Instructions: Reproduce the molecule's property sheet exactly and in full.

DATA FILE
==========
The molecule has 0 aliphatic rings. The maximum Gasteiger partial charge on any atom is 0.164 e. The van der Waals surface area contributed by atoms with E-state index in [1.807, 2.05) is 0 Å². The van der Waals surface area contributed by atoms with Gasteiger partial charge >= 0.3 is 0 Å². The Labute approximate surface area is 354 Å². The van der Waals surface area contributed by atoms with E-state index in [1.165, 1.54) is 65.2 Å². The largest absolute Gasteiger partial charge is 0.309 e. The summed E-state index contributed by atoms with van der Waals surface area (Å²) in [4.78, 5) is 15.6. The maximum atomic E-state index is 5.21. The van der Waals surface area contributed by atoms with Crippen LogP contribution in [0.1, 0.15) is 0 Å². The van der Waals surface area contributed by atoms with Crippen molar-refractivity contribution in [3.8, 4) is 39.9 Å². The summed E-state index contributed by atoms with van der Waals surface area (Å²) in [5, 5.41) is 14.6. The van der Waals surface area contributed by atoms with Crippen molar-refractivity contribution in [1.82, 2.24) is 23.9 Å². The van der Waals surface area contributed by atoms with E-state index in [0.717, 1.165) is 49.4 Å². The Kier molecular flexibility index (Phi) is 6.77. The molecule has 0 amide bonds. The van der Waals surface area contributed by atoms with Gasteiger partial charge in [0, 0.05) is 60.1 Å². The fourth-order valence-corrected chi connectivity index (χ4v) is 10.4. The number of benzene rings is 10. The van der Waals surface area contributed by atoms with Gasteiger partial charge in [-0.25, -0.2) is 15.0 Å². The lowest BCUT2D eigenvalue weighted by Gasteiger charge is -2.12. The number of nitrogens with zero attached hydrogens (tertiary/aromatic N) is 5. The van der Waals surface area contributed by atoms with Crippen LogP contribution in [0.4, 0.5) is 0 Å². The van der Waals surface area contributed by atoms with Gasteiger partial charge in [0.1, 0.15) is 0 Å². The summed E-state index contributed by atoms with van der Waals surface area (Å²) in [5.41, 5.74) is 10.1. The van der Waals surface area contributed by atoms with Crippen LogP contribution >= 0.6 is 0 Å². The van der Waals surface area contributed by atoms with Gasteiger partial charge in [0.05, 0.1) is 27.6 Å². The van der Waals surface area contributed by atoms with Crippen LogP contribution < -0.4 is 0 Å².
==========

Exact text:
The molecule has 0 aliphatic rings. The maximum Gasteiger partial charge on any atom is 0.164 e. The van der Waals surface area contributed by atoms with E-state index in [1.807, 2.05) is 0 Å². The van der Waals surface area contributed by atoms with Gasteiger partial charge >= 0.3 is 0 Å². The Labute approximate surface area is 354 Å². The van der Waals surface area contributed by atoms with E-state index in [1.165, 1.54) is 65.2 Å². The largest absolute Gasteiger partial charge is 0.309 e. The summed E-state index contributed by atoms with van der Waals surface area (Å²) in [4.78, 5) is 15.6. The maximum atomic E-state index is 5.21. The van der Waals surface area contributed by atoms with Crippen LogP contribution in [0.1, 0.15) is 0 Å². The van der Waals surface area contributed by atoms with Crippen molar-refractivity contribution in [3.8, 4) is 39.9 Å². The summed E-state index contributed by atoms with van der Waals surface area (Å²) in [5, 5.41) is 14.6. The van der Waals surface area contributed by atoms with Crippen molar-refractivity contribution in [1.82, 2.24) is 23.9 Å². The van der Waals surface area contributed by atoms with E-state index in [0.717, 1.165) is 49.4 Å². The Kier molecular flexibility index (Phi) is 6.77. The molecule has 0 amide bonds. The van der Waals surface area contributed by atoms with Gasteiger partial charge in [0, 0.05) is 60.1 Å². The fourth-order valence-corrected chi connectivity index (χ4v) is 10.4. The number of benzene rings is 10. The van der Waals surface area contributed by atoms with Gasteiger partial charge in [-0.25, -0.2) is 15.0 Å². The lowest BCUT2D eigenvalue weighted by Gasteiger charge is -2.12. The number of nitrogens with zero attached hydrogens (tertiary/aromatic N) is 5. The van der Waals surface area contributed by atoms with Crippen LogP contribution in [0.4, 0.5) is 0 Å². The van der Waals surface area contributed by atoms with Gasteiger partial charge in [0.1, 0.15) is 0 Å². The summed E-state index contributed by atoms with van der Waals surface area (Å²) in [5.41, 5.74) is 10.1. The van der Waals surface area contributed by atoms with Crippen LogP contribution >= 0.6 is 0 Å². The van der Waals surface area contributed by atoms with Gasteiger partial charge in [0.05, 0.1) is 27.6 Å². The van der Waals surface area contributed by atoms with Crippen LogP contribution < -0.4 is 0 Å².